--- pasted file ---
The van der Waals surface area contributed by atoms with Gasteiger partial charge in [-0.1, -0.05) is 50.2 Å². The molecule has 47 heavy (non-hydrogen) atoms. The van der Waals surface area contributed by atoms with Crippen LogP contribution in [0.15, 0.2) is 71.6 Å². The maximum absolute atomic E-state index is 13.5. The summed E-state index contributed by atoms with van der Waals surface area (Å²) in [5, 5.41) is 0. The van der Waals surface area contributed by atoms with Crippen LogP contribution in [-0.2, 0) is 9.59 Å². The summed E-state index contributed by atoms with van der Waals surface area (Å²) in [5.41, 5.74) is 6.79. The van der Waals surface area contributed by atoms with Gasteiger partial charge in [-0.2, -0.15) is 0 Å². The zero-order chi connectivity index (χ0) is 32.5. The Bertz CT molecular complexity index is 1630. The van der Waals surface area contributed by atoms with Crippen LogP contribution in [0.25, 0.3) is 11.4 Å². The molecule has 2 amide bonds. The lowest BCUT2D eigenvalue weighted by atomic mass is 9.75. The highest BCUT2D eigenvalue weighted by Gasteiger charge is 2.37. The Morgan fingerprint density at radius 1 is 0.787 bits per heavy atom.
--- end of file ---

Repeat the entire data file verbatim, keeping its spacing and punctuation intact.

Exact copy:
The van der Waals surface area contributed by atoms with Gasteiger partial charge in [-0.1, -0.05) is 50.2 Å². The molecule has 47 heavy (non-hydrogen) atoms. The van der Waals surface area contributed by atoms with Crippen LogP contribution in [0.15, 0.2) is 71.6 Å². The maximum absolute atomic E-state index is 13.5. The summed E-state index contributed by atoms with van der Waals surface area (Å²) in [5, 5.41) is 0. The van der Waals surface area contributed by atoms with Crippen LogP contribution in [-0.2, 0) is 9.59 Å². The summed E-state index contributed by atoms with van der Waals surface area (Å²) in [5.41, 5.74) is 6.79. The van der Waals surface area contributed by atoms with Gasteiger partial charge in [-0.2, -0.15) is 0 Å². The zero-order chi connectivity index (χ0) is 32.5. The Bertz CT molecular complexity index is 1630. The van der Waals surface area contributed by atoms with Crippen LogP contribution in [0.25, 0.3) is 11.4 Å². The molecule has 2 amide bonds. The lowest BCUT2D eigenvalue weighted by atomic mass is 9.75. The highest BCUT2D eigenvalue weighted by Gasteiger charge is 2.37. The Morgan fingerprint density at radius 1 is 0.787 bits per heavy atom.